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on 25 January 2012
This book is an absolute delight - for those who enjoy revelling in this kind of thing. It goes without saying that in the brave new world of e-mail and instant messaging the talent to express at length personal views or feelings on just about anything will become severely dented. Patrick Leigh Fermor and Deborah Devonshire were the perfect foils for one another, and both in their own style impress one for their sheer ability to make the most of life, with a lot of shared humour rising to the surface.

It would seem at first that PLF was greatly taken by the the spry and comely Duchess but he soon sublimated such affection as he might feel into quite marvellous prose and a deep friendship developped between them. Indeed he became a good friend of her husband Andrew who must have shared with him a certain wanderlust for they made several expeditions together - to the Greek Pindar mountains, the Andes and to the Pyrennees.

Both the Duchess and PLF led privileged lives but any reader of these letters will be surely constrained to concede that they earned and deserved such privileges as they enjoyed. Both were by nature empathetic and caring and perhaps the greatest privilege that life may bestow is the gift of friendship - a multi-faceted sphere of interesting and amusing friends. Neither, in the final analysis, needed the other yet both lives would have been far poorer but for the esteem and support the other gave.

The writing ranges from the heights of Parnassus to the idiosyncratic. There is plenty of banter and humourous exchange right from the early days but as they get older they mock the fate that attends the truly old and their letters become full of references to Dr. Oblivion and Dr. Doze and Admiral Alzheimer. For them, (and many more,) Shakespeare must have written :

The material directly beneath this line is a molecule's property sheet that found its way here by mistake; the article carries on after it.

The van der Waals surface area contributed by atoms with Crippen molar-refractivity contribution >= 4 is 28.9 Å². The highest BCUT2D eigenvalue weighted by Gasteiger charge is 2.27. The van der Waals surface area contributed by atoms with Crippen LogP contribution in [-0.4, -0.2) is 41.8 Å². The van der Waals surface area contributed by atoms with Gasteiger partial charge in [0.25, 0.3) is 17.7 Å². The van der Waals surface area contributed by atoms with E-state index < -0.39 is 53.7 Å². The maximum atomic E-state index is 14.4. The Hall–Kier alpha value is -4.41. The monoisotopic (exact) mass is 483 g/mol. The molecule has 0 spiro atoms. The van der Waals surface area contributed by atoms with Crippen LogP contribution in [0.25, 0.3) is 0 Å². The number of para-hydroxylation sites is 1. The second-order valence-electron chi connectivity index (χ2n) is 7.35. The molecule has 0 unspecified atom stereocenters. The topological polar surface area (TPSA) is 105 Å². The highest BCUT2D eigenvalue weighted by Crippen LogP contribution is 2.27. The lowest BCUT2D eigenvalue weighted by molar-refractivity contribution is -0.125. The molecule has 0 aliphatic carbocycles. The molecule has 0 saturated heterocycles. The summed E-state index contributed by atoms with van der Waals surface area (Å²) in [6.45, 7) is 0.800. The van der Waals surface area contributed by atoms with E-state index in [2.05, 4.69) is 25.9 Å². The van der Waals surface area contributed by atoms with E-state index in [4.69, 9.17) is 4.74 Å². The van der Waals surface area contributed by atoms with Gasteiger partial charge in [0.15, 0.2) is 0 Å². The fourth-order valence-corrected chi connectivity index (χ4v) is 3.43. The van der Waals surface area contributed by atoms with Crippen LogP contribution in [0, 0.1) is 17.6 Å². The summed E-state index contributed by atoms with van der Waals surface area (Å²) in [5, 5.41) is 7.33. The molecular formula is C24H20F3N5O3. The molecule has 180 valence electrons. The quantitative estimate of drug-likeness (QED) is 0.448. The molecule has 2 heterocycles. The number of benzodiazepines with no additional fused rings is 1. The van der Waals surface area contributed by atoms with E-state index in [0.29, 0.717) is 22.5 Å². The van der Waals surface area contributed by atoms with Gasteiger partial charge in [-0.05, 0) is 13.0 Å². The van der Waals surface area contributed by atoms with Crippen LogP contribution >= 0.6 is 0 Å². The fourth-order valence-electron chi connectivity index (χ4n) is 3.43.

".......................Beauty, wit,
High birth, vigour of bone, desert in service,
Love, friendship, charity, are subjects all
To envious and calumniating time."

They were no dupes and so this book takes on a rather nostalgic hue, but buy it because the laughter and song outweigh the sadness of it all.
4 people found this helpful
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on 18 January 2018
A slightly indulgent collection of personal correspondence between two old friends. A huge amount of footnotes, explaining the mutual friends mentioned. That said, I throughly enjoyed it, two personal friends spending a large part of their respective lives corresponding. A delight to read.
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on 7 July 2016
This is a Who's Who of the rich, famous and infamous. What a delight to read. They came from a time that is unfortunately gone. I am keeping my copy as a reference book. If anyone likes this style then read Patrick Leigh Fermer's own books or Diana Cooper's biographies. More name dropping!
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on 25 July 2017
Very good. Whimsical literary upper-middle-class life, it makes one realise how boorish society has become.
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on 1 February 2018
Great, very pleased to have it. Promptly shipped and arrived in good condition.

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on 21 February 2018
Great little book!
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on 27 October 2016
I've answered this before, they are extracts from private letter and do not hold the same interest for everyone
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on 30 August 2015
Lovely book - thank you World of Books. I have bought from World of Books before now and have always been pleased with my purchases. Thank you again.
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on 4 October 2017
too gushy
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on 15 August 2017
It's Ok
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